(Beyond Pesticides, May 16, 2017) Buried in the spending bill passed earlier this month to avert a government shutdown is a provision that allots $3 million for a federal outreach campaign promoting agricultural biotechnology and genetically engineered (GE) crops. The bill tasks the U.S. Food and Drug Administration (FDA), in coordination with the United States Department of Agriculture (USDA), to use these funds, “for consumer outreach and education regarding agricultural biotechnology and biotechnology-derived food products and animal feed…” According to the Washington Post, Democrats in Congress made a failed bid to move the funding towards FDA-run pediatric medical projects, but faced unanimous Republican opposition.
Under the provision, FDA and USDA will spend taxpayer money to create, “science-based educational information on the environmental, nutritional, food safety, economic, and humanitarian impacts of such biotechnology, food products, and feed.” If such an endeavor were made truly in the public interest, educational materials produced by these agencies would reveal significant adverse effects in every listed topic.
GE crops, particularly those engineered to tolerate continuous applications of herbicides like glyphosate, are damaging to the environment. Significant increases in herbicide use as a result of these crops has been linked to the loss of milkweed habitat for Monarch butterflies, effects on soil health and soil organisms, and water contamination. There is no evidence GE foods are more nutritious than other foods in any way, and in fact studies consistently find organic products to have greater health benefits, with higher levels of essential nutrients than conventional foods. Food safety is no way enhanced with GE crops, as concerning levels of GE-dependent glyphosate herbicides have been found in the U.S. food supply, and studies find people who eat organic have lower pesticide levels in their body compared to those who eat conventional food.
Despite the professions of the chemical industry, the economic impacts of GE crop production over the past two decades have not been a boon for American farmers, but instead have taken a considerable economic toll on their livelihood. Some farmers have had their crops rejected from export markets as a result of genetic contamination, others have lost their harvest due to herbicide drift, or found that the increased expense of planting pricier GE seeds provides no real economic benefits. A recent United Nations report specifically cited human rights concerns regarding pesticide-dependent agriculture, and in low-income farming areas in Argentina, as well as in the U.S. in California’s Central Valley, proximity to glyphosate use and GE crops are considered an issue of environmental justice due to disproportionate health impacts on these communities.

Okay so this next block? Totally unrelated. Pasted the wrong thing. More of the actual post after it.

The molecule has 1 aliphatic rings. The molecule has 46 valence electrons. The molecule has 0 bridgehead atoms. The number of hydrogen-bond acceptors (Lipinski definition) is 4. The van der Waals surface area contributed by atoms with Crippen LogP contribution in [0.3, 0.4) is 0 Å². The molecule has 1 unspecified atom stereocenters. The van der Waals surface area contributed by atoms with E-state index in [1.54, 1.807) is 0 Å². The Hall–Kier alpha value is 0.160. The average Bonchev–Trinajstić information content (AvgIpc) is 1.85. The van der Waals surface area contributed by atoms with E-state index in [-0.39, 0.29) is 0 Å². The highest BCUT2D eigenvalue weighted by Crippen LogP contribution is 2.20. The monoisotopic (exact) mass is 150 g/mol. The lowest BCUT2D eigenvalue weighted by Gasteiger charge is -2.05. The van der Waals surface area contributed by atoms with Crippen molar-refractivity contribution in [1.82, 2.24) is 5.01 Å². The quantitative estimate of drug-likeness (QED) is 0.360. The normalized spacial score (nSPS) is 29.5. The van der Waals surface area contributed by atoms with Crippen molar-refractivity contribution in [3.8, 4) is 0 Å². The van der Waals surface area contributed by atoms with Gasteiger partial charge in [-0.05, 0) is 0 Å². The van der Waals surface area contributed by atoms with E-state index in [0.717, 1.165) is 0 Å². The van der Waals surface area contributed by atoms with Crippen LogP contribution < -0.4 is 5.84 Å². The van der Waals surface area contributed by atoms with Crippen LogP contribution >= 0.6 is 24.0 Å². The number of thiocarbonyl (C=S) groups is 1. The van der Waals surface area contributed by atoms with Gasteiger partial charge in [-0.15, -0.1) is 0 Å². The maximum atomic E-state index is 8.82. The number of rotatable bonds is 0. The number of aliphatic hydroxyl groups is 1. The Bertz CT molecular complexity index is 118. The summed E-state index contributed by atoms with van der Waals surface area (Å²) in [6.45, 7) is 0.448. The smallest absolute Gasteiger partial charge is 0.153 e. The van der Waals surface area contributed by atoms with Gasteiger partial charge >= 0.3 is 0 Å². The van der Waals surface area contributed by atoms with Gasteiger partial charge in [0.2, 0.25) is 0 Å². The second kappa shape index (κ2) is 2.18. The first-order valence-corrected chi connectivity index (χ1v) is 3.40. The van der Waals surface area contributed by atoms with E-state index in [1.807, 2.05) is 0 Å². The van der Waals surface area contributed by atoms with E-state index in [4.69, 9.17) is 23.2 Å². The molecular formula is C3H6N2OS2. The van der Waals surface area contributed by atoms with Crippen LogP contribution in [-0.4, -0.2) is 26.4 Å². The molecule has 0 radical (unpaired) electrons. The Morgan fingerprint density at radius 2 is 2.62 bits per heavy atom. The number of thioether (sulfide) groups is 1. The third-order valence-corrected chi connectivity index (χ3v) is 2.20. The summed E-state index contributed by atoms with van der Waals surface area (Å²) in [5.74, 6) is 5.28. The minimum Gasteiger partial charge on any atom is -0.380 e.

As the Washington Post indicates, several members of Congress who sit on the House Agriculture Appropriations Subcommittee received funding from the agrichemical industry. Subcommittee chair Bob Aderholt (R-AL), a strong proponent of the measure, received $10,000 in campaign funds from Monsanto last year. Four of the seven Republican members (Aderholt, Yoder, Valadao, Young), and one of the four Democrats (Bishop) on the subcommittee also received contributions from Monsanto, according to OpenSecrets.org.
Although the program has yet to be established, it will be important for those in the U.S. to keep a close eye on its development, to ensure it does not become a propaganda tool for the agrichemical industry. Those wishing to push back against the growth of GE crops and subsequent increases in herbicide and insecticide use can begin today by supporting organic foods, which never allow toxic synthetic herbicides or GE crops in products under the USDA Organic Certified seal. Change can also be made at the local level by following the lead of successful campaigns like those in Boulder County, Colorado, or Jackson County, Oregon, where GE crop plantings were restricted or banned. Lastly, residents can contact their Representative or Senator and question them if they have campaign contributions and ties to the agrichemical industry (use Opensecrets.org to investigate), asking how they’ll fight for a safer, healthier and more sustainable food system based on organic principles.
All unattributed positions and opinions in this piece are those of Beyond Pesticides.